What a difference a week makes.
By consensus, on March 22, the Sedona Planning and Zoning Commission had been in favor of moving forward on one particular portion of the city’s updated sign code — the first in 20 years.
It moved to support allowing off-premise signs for all residents and businesses except along ADOT rights-of-way, which extend 30 feet back from the roadway. However, the signs would have to adhere to quality standards set by the city.
Jump to Thursday, March 30. During a continuation of the March 22 public hearing, several commissioners reversed their feelings and during a formal vote, voted 4-2 to not allow any off-premises signs in the new sign code. Commissioner Avrum Cohen was excused from the meeting.
Several of the commissioners said the reason for the change of heart was a result of new information since the last meeting from staff, which was recommending denying any off-premises signs.
The city’s current sign ordinance prohibits off-premises signs, but provides an exemption for “lead-in signs” for garage sales and open houses. A city report states that this prevents businesses, home occupations, lodging, restaurants and others from placing off-premises signs, while allowing placement of signs for open houses and garage sales.
This recommendation from the commission will go before the Sedona City Council for a final decision. This issue is just a small part of the overall sign code update. The remaining verbiage in the update was unanimously approved by the commissioners.
Commissioners Larry Klein and Gerhard Mayer were the two dissenting votes. Both said by not allowing signs for real estate open houses, it will have a direct impact on the industry. Figures that have come up in past meetings have more than 15 percent of home sales in Sedona come as a result of open houses.
Community Development Director Audree Juhlin said cities around the country are having to update this particular portion of their sign codes as a result of a U.S. Supreme Court opinion based on a case filed by a Gilbert church.
The report states that the court’s “opinion has significantly impacted the way cities can address signs. The primary finding of this opinion provides that sign codes cannot regulate content [sign message and words] and can only focus on such things as location, size, height, color, material and function.”
The court ruling has resulted in an all-or-nothing scenario for cities when it comes to this type of signs.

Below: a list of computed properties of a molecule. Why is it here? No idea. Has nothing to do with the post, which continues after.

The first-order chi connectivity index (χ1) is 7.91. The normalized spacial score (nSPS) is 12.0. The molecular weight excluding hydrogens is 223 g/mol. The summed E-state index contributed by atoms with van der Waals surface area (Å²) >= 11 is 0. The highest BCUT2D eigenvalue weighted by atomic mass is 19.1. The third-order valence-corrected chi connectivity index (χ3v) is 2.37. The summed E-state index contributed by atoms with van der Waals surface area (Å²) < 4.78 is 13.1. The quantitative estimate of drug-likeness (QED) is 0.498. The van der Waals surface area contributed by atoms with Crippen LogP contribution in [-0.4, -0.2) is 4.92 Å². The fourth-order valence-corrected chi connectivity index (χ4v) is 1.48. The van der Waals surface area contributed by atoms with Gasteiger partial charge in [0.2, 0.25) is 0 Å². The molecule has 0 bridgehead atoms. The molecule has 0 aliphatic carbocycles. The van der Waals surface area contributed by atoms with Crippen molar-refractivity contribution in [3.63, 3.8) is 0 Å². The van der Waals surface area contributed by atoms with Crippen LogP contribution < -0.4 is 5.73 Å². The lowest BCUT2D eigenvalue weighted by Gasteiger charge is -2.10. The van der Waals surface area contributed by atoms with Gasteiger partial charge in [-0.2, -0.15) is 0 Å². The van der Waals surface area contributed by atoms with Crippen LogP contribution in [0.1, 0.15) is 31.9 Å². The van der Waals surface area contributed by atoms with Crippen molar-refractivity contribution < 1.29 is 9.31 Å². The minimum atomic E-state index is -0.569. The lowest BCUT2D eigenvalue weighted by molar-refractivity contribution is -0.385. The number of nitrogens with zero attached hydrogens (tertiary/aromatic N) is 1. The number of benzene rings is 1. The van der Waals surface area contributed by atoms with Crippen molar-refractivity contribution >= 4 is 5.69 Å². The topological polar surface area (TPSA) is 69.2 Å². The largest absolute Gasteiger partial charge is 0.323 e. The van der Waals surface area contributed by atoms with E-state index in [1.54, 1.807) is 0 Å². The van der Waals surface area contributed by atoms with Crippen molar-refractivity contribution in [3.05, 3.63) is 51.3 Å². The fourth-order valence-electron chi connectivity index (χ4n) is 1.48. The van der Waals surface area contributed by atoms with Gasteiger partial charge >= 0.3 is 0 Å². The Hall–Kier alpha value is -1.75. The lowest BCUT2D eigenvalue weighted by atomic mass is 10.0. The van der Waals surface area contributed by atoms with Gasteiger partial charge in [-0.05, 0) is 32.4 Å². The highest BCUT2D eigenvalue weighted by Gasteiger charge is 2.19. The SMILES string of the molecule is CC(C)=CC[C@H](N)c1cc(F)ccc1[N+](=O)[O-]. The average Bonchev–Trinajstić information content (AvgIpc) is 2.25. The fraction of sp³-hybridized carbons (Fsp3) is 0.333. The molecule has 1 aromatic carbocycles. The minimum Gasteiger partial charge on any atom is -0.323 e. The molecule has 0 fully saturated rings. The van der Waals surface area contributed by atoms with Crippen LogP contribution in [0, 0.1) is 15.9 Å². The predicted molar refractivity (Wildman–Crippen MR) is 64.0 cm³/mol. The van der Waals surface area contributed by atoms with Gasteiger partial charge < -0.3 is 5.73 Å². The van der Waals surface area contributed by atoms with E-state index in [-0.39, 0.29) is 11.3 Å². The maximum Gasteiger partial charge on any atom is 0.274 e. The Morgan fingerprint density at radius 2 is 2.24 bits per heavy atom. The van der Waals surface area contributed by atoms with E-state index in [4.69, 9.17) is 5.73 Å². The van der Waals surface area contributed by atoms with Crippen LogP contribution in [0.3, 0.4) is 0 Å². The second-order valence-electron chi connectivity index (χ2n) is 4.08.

The report states that an off-premises sign is currently defined as “a sign which directs attention to a business, product, commodity, service, entertainment or attraction sold, produced, offered or existing elsewhere than upon the lot or parcel where the sign is located.”
Essentially, an off-premises sign advertises something that is not located on the same property as the sign.
Senior Planner Cari Meyer listed the following reasons why staff recommended prohibiting all off-premises signs:
- May contribute to excessive sign clutter, be distracting, or create illegible sign situations.
- May negatively impact the aesthetic beauty of the city’s natural and built environment.
- May contribute to sign litter when signs are improperly constructed or use flimsy materials.
- May negatively impact the quality of life by taking away from the appearance of the streetscape.
- Will be difficult to enforce, requiring additional resources, including staff and permit tracking software.
“I worry if we go the other way that we’ll have a proliferation of signs and I think that once the door is open a lot of people will take advantage of it,” Chairman Marty Losoff said.
Klein, a former real estate broker whose wife is a local real estate agent, said he understand the concerns about sign clutter but feels that pales in comparison to the potential impact on the real estate market in Sedona.
“You’re talking about taking money out of a lot of people’s pockets,” he said. “It’s my opinion that if you don’t allow these signs it’s going to negatively impact the real estate business industry.”